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Accidents in context: the relative contributions of pilot, equipment and environmental stress to paragliding incidents

Student thesis: Doctoral Thesis

Aims and scope
To describe the risks of flying paragliders and the effects of three environmental stressors (hypoxia, cold and acceleration) on the performance of pilots and their equipment, as a basis from which to identify targets for risk mitigation.

Outline of studies
(1) Review of the literature pertaining to canopy sports
(2) Analysis of retrospective data from 1,000 paragliding incidents
(3) Survey of 1,788 pilots regarding flying activity
(4) Quantification of cardiorespiratory demands of paragliding in 211 hours of live flight
(5) Measurement of cognition in ten pilots in simulated flight under environmental stress
(6) Characterisation of reserve parachute deployment by 55 pilots under linear acceleration
(7) Characterisation of reserve parachute deployment by 88 pilots under radial acceleration

Results and conclusions
Paragliding had fatality rates of 1.4 (1.1-1.9) deaths and 20.1 (18.4-26.7) serious injuries per 100,000 flights, making it approximately twice as risky as general (non-commercial) aviation in the U.K. It required low levels of physical effort (1.5 (0.5) METS), but pilots were vulnerable to control and decision errors. When these errors led to accidents, pilots often failed to throw their reserve parachutes and the lower limbs and thoraco-lumbar junction of the spine were most at risk of injury. Hypoxia and cold did not appear to cause gross cognitive impairment, during simulated flight to 3,600 meters for two hours. When pilots attempted to throw their reserve parachutes, under linear or radial acceleration and conditions of cognitive load, there were common behaviours and some were maladaptive.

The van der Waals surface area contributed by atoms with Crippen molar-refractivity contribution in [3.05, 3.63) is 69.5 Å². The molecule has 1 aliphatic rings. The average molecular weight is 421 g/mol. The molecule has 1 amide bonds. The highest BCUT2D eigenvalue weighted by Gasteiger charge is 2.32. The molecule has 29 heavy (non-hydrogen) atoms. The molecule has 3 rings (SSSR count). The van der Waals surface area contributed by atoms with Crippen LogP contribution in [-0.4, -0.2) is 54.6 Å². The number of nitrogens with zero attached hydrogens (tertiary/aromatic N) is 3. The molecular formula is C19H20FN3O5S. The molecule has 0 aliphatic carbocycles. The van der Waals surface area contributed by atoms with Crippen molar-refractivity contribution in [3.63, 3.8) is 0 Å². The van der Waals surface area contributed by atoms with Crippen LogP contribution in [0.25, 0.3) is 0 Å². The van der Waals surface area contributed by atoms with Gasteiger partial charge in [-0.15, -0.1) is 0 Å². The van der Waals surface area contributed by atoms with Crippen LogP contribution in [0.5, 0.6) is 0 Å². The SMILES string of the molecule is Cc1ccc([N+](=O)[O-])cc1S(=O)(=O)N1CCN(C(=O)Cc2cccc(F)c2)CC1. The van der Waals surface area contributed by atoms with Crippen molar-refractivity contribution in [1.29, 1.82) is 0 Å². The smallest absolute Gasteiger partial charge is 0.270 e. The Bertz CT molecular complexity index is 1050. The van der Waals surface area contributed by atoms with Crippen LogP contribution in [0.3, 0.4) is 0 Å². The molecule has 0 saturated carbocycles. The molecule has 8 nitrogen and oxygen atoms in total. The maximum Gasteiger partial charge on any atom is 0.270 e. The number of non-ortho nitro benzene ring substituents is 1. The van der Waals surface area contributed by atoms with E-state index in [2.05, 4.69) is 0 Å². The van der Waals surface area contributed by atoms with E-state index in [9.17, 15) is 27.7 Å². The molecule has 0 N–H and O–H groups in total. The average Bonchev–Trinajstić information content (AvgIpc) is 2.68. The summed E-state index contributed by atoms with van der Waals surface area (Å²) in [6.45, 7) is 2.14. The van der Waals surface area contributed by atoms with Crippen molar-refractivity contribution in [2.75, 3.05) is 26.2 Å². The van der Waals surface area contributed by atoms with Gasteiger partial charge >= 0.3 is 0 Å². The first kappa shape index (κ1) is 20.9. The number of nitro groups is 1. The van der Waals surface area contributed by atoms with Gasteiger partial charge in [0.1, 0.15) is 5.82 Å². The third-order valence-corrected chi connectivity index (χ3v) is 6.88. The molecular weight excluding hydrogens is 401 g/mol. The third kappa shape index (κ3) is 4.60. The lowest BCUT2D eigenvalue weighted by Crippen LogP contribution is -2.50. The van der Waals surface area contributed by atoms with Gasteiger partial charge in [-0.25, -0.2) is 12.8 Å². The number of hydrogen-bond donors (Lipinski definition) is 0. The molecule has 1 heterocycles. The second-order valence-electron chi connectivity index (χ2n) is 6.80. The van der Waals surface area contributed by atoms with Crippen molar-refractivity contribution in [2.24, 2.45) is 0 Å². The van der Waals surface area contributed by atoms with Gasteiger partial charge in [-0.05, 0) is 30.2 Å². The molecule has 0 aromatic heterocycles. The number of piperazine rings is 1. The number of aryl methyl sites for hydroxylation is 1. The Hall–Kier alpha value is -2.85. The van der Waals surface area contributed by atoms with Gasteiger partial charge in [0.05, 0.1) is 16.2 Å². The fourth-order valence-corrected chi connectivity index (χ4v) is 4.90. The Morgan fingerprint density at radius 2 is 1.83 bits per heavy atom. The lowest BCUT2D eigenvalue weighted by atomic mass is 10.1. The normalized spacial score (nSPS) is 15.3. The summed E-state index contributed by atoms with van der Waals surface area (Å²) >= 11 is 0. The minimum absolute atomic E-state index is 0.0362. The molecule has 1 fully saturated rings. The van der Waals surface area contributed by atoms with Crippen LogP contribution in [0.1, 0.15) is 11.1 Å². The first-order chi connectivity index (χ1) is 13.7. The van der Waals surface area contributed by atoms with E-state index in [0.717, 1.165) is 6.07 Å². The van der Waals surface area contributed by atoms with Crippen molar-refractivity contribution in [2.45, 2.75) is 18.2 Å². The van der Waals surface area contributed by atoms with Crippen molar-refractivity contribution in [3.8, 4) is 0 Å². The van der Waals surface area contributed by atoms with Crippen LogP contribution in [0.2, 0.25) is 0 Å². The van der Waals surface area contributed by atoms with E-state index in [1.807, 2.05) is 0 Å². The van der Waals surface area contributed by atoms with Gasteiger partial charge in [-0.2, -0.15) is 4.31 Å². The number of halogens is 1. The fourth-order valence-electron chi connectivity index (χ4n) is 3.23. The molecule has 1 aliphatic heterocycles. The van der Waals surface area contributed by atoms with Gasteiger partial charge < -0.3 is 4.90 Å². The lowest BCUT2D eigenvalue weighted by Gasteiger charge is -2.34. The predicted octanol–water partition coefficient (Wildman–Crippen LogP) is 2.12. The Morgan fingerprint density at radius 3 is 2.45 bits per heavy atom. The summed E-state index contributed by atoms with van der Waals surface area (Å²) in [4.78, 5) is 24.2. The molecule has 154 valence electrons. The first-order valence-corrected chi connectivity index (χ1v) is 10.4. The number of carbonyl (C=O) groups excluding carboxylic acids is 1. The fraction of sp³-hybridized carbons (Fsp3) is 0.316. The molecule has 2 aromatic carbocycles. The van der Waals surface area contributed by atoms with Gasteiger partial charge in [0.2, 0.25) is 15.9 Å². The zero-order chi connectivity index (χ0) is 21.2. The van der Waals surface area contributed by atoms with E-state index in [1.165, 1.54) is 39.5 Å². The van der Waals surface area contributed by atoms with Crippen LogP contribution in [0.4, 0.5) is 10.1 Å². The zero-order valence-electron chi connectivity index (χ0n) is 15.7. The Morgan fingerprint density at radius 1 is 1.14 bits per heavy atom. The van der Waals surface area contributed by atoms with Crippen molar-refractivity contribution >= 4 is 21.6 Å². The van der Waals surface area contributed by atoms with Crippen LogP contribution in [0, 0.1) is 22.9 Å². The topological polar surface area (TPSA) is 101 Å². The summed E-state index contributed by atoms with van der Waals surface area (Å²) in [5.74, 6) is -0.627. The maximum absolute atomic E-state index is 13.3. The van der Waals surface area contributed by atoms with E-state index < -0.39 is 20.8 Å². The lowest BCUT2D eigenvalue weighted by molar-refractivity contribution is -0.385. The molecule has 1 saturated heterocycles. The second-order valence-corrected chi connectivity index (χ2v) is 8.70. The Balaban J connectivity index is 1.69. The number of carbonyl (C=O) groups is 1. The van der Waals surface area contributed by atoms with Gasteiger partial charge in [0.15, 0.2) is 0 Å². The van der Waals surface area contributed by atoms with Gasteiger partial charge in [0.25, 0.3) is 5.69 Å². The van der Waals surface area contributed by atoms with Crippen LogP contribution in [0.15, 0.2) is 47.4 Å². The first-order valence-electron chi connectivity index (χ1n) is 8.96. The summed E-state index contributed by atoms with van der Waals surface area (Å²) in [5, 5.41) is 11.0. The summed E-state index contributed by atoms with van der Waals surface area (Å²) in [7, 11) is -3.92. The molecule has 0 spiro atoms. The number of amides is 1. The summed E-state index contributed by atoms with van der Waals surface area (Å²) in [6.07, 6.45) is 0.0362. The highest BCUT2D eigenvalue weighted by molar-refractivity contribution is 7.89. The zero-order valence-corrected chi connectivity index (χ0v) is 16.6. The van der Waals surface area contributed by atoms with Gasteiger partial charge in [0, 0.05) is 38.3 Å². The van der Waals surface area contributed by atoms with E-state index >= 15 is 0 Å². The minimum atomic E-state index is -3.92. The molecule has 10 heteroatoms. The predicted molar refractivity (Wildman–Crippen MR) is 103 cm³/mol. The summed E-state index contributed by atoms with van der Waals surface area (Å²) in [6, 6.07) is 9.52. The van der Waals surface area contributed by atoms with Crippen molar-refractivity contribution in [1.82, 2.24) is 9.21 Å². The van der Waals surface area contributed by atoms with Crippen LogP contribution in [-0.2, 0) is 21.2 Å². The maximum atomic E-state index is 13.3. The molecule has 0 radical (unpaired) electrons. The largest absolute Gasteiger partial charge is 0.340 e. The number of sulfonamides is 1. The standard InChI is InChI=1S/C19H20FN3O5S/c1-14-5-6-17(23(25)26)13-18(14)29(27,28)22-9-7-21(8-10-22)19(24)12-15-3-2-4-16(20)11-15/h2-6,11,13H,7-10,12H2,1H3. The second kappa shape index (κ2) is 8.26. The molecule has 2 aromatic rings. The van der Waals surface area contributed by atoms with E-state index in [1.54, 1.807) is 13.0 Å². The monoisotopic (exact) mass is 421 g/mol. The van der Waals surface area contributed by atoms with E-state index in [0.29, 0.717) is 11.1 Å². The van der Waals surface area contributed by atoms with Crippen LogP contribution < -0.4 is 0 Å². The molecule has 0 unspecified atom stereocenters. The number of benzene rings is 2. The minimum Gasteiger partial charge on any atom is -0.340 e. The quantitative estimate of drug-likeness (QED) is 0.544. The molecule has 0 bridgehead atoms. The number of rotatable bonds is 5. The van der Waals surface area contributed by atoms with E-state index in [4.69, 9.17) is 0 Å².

The studies detailed in this thesis were the largest and most rigorous conducted in paragliding to date. They established methodology for future work, including a paragliding flight environment simulator, while permitting the first direct comparisons between paragliding and other branches of aviation based on common denominators and a shared taxonomy of error. The results were widely disseminated in the flying community via articles, podcasts and videos, as well as in three peer reviewed publications. They led to the creation of a trauma management course, a trauma kit, changes in the pilot licensing examination and improvements in the international standard for harness design.
Original languageEnglish
Awarding Institution
Award dateDec 2020


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